The little Whos down in Who-town were singing a song.
They were drumming, and strumming, and humming along.
On Telegraph Hill, though, the Grinch stood and frowned.
“They should not be so loud! Oh, the noise! Oh, the sound!”
The Grinch covered his ears, and he sat, and he thought,
“They should not be so loud! No, they really should not!”
Then he thought that he might put a stop to the noise
If he took away all of their Happy Meal toys.
It was not food, you see, that made a Happy Meal fun.
The sandwich was just scraps of beast on a bun,
And the rest of the meal was salt, sugar, and fat.
The little Whos could hardly be happy with that.
No, the Happy Meal came in a box with a toy.
That was the part that they seemed to enjoy.
“With no toys,” said the Grinch, “they will not sing and shout.
I must go down to Who-town and take the toys out.”
So down the hill the Grinch slithered and slunk
He would find the toys and pack them away in his trunk.
As he crept through the arches, a thought crossed his mind.
He wondered what kind of toy he would find.
Would it be a toy soldier, a dragon, a princess?
Instead, he found boxes of English musicians.
A singer named Roger, a guitarist named Pete,
He packed them all up and made his way down the street.
Then the Grinch dragged the trunk up to Telegraph Hill,
When he heard a sound that made him stand still.
By now, the little Whos should be sitting in tears.
Instead, why, the Grinch heard shouting and cheers.
But what could this mean? Could it be that the small
Whos were happy for no reason at all?
Then something strange happened. The Grinch turned around
And he vowed to take the toys back to Who-town,
But the Whos would not take them, even if he said please,
And he found himself talking to Mayor McCheese.
The mayor said all the Whos had decided that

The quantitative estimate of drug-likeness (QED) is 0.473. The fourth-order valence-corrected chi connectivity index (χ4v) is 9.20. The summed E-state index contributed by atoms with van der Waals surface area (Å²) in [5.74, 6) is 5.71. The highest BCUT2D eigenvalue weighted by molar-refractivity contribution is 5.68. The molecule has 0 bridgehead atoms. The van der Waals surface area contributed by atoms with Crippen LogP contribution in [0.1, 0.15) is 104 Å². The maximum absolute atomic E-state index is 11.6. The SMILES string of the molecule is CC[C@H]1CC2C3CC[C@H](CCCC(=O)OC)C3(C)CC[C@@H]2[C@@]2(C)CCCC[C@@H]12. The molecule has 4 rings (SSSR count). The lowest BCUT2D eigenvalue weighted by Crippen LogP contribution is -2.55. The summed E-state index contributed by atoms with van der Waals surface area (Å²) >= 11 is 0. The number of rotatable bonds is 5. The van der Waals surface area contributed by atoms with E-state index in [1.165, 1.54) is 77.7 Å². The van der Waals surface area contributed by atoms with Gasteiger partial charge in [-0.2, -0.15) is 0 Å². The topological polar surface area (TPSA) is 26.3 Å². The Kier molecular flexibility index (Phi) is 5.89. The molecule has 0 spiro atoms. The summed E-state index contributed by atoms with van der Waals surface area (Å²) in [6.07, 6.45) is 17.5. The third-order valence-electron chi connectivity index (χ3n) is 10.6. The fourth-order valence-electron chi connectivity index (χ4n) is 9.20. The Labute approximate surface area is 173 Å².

They should not mix toys with salt, sugar, and fat.
So the Grinch dragged the unwanted toys to the square,
And he thought, and he sat, and he sat and thought there.
What would become of his trunk full of toys?
And what would he do about the Who girls and boys?
Darkness was falling across the Who-tower,
And the Who-bells clanged another Who-hour.
Then suddenly, who should appear on the scene?
Little Cindy-Lou Who, who was not quite thirteen.
She looked at the Grinch, and she said with a cry,
“Why did you take all the toys away? Why?”
“Toys!” said the Grinch, and he jumped to his feet.
“That’s a singer named Roger, a guitarist named Pete.
They are under a spell, and they cannot be heard
Till someone brings them to life by saying just the right word.”
“But who?” Cindy said. Then they both were surprised
When they heard a tap and a call from inside.
“Let me out!” said a voice from the trunk, “Let me out!”
Cindy lifted the lid. A musician crawled out.
And then came another. And another again.
And two more. And five. And by twenty and ten.
And an army of Rogers and axe-wielding Petes
Laid waste to Who-town’s houses and streets.
The little Whos shouted and cheered at the sight
As the show went on late into the night.
And there stood the Grinch at the back of the crowd.
“Oh, the sound! Oh, the noise! They should not be so loud!”
And the moral of the story is, quite simply, that
You should not mix toys with salt, sugar, and fat.
Apologies to Dr. Seuss, McDonald’s, San Francisco, The Who, and Rod Temperton